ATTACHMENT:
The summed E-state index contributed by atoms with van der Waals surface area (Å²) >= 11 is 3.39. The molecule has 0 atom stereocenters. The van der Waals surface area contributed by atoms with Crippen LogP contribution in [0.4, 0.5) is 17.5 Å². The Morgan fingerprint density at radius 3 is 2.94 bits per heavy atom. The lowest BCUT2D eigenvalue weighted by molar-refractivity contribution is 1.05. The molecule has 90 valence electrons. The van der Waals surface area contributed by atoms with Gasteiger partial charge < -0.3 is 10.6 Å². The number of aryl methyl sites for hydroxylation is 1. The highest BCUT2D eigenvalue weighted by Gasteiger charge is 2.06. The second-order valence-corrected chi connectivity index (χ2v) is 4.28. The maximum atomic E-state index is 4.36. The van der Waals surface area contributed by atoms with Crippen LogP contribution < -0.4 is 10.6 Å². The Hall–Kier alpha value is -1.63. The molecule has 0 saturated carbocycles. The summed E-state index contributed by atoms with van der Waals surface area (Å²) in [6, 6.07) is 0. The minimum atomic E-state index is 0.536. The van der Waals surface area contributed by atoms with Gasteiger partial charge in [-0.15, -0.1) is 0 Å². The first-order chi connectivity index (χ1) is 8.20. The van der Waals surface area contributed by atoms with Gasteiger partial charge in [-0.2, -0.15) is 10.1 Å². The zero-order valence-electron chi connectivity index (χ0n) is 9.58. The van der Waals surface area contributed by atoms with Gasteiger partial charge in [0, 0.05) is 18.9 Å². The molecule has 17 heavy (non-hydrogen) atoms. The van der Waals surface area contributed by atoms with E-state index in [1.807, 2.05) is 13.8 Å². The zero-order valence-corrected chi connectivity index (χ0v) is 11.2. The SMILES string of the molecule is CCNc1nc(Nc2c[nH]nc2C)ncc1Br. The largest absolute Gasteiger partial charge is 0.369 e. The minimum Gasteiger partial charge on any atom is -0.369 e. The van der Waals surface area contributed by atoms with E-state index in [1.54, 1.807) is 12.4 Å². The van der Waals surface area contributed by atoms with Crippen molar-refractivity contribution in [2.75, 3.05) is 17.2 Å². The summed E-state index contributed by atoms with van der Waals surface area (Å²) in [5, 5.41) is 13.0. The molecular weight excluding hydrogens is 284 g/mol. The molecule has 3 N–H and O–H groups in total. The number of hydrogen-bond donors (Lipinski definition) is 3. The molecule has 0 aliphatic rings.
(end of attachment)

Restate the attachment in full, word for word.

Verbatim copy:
The summed E-state index contributed by atoms with van der Waals surface area (Å²) >= 11 is 3.39. The molecule has 0 atom stereocenters. The van der Waals surface area contributed by atoms with Crippen LogP contribution in [0.4, 0.5) is 17.5 Å². The Morgan fingerprint density at radius 3 is 2.94 bits per heavy atom. The lowest BCUT2D eigenvalue weighted by molar-refractivity contribution is 1.05. The molecule has 90 valence electrons. The van der Waals surface area contributed by atoms with Gasteiger partial charge < -0.3 is 10.6 Å². The number of aryl methyl sites for hydroxylation is 1. The highest BCUT2D eigenvalue weighted by Gasteiger charge is 2.06. The second-order valence-corrected chi connectivity index (χ2v) is 4.28. The maximum atomic E-state index is 4.36. The van der Waals surface area contributed by atoms with Crippen LogP contribution < -0.4 is 10.6 Å². The Hall–Kier alpha value is -1.63. The molecule has 0 saturated carbocycles. The summed E-state index contributed by atoms with van der Waals surface area (Å²) in [6, 6.07) is 0. The minimum atomic E-state index is 0.536. The van der Waals surface area contributed by atoms with Gasteiger partial charge in [-0.15, -0.1) is 0 Å². The first-order chi connectivity index (χ1) is 8.20. The van der Waals surface area contributed by atoms with Gasteiger partial charge in [-0.2, -0.15) is 10.1 Å². The zero-order valence-electron chi connectivity index (χ0n) is 9.58. The van der Waals surface area contributed by atoms with Gasteiger partial charge in [0, 0.05) is 18.9 Å². The molecule has 17 heavy (non-hydrogen) atoms. The van der Waals surface area contributed by atoms with E-state index in [1.807, 2.05) is 13.8 Å². The zero-order valence-corrected chi connectivity index (χ0v) is 11.2. The SMILES string of the molecule is CCNc1nc(Nc2c[nH]nc2C)ncc1Br. The largest absolute Gasteiger partial charge is 0.369 e. The minimum Gasteiger partial charge on any atom is -0.369 e. The van der Waals surface area contributed by atoms with E-state index in [1.54, 1.807) is 12.4 Å². The van der Waals surface area contributed by atoms with Crippen molar-refractivity contribution in [2.75, 3.05) is 17.2 Å². The summed E-state index contributed by atoms with van der Waals surface area (Å²) in [5, 5.41) is 13.0. The molecular weight excluding hydrogens is 284 g/mol. The molecule has 3 N–H and O–H groups in total. The number of hydrogen-bond donors (Lipinski definition) is 3. The molecule has 0 aliphatic rings.